I will boast all the more gladly about my weaknesses, so that Christ’s power may rest on me.
2 Corinthians 12:9
It’s a term that a comedian officially coined in 2010. The term is humblebrag. To humblebrag is to brag about yourself behind a false show of humility or behind a false complaint.
An example of humblebrag might be this: At a neighborhood party a man says, “I don’t know how my kids grew up to be so grounded and successful considering what kind of dad they have.” Or this: In the office lunchroom a woman complains, “I wish I could just concentrate on my own work, but everyone keeps coming to me for advice.” Or this: On a first date, the young man says, “You should probably know about my character flaws. For one, I’m too conscientious. For another, I tend to care too much about other people.”
Enough examples? No doubt you get the idea.
As it turns out, recent studies have shown that humblebragging does not work very well. An article in a recent edition of Time magazine cites a study in which people actually dislike a humblebrag more than a straightforward brag. In fact, they dislike a humblebrag even more than a straightforward complaint. The reason for this appears to be that people smell a whiff of dishonesty in the humblebrag, whereas the straightforward brag and the straightforward complaint are, at least, sincere.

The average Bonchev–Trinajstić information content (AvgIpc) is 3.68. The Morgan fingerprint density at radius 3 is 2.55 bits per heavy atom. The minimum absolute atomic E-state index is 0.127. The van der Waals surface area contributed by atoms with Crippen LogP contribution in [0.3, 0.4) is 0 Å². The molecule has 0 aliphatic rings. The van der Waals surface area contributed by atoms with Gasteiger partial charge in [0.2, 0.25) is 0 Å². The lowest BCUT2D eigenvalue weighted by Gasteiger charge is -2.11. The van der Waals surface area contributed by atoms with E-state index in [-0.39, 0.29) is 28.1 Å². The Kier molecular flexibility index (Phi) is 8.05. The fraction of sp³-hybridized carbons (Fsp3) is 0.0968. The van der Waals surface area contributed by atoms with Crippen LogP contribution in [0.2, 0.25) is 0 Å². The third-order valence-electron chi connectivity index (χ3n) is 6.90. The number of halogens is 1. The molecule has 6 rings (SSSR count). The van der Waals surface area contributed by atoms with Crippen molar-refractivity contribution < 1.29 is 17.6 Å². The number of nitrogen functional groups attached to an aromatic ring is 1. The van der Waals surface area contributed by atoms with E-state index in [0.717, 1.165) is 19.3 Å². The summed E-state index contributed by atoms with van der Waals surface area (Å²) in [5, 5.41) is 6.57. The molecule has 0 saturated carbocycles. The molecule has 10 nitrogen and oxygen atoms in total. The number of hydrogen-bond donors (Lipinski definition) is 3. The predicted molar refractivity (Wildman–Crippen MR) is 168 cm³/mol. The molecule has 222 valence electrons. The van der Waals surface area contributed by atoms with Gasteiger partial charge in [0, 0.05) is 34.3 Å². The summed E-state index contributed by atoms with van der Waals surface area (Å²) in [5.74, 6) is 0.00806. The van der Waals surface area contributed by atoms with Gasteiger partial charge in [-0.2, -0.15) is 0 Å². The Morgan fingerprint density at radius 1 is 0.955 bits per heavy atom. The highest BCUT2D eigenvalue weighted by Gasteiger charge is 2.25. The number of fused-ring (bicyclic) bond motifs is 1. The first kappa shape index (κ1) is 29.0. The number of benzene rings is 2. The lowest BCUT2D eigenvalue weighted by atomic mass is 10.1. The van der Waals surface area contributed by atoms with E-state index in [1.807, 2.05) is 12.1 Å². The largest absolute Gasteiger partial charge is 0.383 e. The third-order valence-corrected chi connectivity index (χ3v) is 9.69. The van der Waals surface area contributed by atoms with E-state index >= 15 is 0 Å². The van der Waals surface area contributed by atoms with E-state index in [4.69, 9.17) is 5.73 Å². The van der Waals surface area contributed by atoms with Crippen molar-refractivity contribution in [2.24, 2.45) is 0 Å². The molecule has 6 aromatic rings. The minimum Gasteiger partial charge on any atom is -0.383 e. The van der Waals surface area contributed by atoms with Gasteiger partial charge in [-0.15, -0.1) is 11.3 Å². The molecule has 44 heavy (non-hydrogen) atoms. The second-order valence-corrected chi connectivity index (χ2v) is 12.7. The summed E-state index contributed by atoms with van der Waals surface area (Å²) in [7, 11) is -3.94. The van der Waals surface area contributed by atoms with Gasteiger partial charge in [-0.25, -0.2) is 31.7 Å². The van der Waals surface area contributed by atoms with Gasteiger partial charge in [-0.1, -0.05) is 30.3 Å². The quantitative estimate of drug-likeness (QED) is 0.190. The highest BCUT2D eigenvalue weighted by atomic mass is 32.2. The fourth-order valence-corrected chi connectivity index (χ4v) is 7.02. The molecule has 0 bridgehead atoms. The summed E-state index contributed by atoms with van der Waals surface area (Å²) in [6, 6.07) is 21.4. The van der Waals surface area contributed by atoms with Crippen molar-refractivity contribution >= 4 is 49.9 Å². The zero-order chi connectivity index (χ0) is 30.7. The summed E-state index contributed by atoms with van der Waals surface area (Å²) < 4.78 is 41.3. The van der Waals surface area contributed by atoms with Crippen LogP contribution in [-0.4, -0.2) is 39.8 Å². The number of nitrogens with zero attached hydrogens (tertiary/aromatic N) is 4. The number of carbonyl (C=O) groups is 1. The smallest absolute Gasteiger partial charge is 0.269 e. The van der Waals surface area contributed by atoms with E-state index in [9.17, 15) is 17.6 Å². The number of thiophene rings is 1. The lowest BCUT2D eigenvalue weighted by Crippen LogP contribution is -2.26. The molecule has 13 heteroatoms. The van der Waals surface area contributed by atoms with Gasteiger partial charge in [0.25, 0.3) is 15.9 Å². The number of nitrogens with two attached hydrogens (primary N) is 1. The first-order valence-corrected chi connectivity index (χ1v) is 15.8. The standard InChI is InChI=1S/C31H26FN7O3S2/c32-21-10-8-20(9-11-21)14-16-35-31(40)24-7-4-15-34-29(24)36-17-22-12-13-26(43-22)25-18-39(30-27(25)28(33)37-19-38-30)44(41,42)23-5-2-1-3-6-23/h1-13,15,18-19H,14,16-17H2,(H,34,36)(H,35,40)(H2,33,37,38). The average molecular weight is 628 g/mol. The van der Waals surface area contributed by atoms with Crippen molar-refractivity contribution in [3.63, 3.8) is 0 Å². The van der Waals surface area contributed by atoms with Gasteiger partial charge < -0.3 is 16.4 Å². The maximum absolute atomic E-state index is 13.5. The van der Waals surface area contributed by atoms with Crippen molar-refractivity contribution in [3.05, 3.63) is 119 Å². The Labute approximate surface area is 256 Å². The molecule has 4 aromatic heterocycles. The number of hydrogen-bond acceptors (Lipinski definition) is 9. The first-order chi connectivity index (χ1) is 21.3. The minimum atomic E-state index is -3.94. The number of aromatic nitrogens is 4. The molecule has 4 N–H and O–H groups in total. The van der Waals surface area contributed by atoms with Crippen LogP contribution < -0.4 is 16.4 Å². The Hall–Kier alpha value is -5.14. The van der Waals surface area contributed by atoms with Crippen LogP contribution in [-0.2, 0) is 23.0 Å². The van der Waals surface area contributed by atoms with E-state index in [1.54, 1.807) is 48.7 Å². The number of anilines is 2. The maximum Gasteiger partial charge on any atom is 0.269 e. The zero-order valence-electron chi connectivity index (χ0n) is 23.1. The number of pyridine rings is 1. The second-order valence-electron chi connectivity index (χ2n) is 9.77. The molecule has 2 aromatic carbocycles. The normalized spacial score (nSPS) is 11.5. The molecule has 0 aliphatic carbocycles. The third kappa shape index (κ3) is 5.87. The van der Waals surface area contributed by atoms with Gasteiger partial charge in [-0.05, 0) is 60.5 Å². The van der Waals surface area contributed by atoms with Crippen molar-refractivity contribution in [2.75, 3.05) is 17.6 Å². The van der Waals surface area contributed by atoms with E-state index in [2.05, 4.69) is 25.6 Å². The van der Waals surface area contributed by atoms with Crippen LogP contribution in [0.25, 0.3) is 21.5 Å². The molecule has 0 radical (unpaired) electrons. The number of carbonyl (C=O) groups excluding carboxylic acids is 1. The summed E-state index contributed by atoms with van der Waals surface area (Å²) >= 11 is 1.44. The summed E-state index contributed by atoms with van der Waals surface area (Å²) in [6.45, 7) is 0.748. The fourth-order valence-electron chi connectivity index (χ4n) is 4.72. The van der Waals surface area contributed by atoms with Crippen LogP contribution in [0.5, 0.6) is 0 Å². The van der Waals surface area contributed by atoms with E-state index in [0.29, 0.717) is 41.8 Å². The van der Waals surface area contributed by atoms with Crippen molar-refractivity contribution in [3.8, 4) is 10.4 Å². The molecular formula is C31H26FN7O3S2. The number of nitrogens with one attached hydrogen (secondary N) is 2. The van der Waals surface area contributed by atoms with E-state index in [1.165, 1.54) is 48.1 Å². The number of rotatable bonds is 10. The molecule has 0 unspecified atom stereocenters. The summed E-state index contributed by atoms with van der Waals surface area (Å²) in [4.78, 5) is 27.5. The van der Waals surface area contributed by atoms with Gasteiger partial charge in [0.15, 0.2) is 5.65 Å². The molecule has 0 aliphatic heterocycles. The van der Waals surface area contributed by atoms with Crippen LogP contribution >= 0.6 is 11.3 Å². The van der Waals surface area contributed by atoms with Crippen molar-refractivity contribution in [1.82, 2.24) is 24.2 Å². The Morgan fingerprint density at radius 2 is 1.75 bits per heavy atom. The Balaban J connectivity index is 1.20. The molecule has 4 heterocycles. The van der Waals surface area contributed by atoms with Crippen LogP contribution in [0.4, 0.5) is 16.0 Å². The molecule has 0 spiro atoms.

Which brings us to the apostle Paul. In his second letter to the Christians in Corinth, Paul did a bit of bragging. And his bragging was humble. It was not, however, humblebrag.
On the contrary, Paul found himself in a moment of profound truth. You see, for a long time Paul had been painfully aware of his own weaknesses. He’d been painfully aware of his own failures. He’d been painfully aware of his own inadequacies, struggles, and imperfections. But when Paul fervently asked the Lord several times to take away some of his weakness, the Lord told Paul that it was those very weaknesses that helped Paul keep his eyes focused on God’s grace, God’s undeserved love in Jesus Christ.
And so, take inventory of your weaknesses. Take inventory of your difficulties. Take inventory of your inadequacies and struggles. See how the Lord has used them to keep your field of vision filled with God’s forgiveness of your every sin through faith in Jesus as your Savior. Give thanks for them. Rejoice in them. Parade them as precious evidence of the Lord’s love for you.
Lord Jesus, thank you for using my weaknesses to display your constant grace in my life. I rejoice in them. And I rejoice in you. Amen.